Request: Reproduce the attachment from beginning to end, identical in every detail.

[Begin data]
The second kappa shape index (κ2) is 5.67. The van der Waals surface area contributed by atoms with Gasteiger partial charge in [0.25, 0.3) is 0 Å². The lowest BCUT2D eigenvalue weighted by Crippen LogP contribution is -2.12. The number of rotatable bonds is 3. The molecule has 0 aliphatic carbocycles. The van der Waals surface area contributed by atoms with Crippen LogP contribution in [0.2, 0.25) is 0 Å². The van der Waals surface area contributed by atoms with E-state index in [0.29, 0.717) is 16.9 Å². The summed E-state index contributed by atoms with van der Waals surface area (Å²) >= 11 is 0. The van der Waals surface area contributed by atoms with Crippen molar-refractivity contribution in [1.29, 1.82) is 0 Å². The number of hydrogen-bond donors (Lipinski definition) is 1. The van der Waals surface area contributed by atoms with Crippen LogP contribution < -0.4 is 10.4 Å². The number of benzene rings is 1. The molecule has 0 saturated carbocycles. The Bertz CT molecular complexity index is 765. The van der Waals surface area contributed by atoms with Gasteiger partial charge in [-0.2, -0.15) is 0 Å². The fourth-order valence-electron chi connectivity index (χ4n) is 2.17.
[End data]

The second kappa shape index (κ2) is 5.67. The van der Waals surface area contributed by atoms with Gasteiger partial charge in [0.25, 0.3) is 0 Å². The lowest BCUT2D eigenvalue weighted by Crippen LogP contribution is -2.12. The number of rotatable bonds is 3. The molecule has 0 aliphatic carbocycles. The van der Waals surface area contributed by atoms with Crippen LogP contribution in [0.2, 0.25) is 0 Å². The van der Waals surface area contributed by atoms with E-state index in [0.29, 0.717) is 16.9 Å². The summed E-state index contributed by atoms with van der Waals surface area (Å²) >= 11 is 0. The van der Waals surface area contributed by atoms with Crippen molar-refractivity contribution in [1.29, 1.82) is 0 Å². The number of hydrogen-bond donors (Lipinski definition) is 1. The van der Waals surface area contributed by atoms with Crippen LogP contribution < -0.4 is 10.4 Å². The number of benzene rings is 1. The molecule has 0 saturated carbocycles. The Bertz CT molecular complexity index is 765. The van der Waals surface area contributed by atoms with Gasteiger partial charge in [-0.2, -0.15) is 0 Å². The fourth-order valence-electron chi connectivity index (χ4n) is 2.17.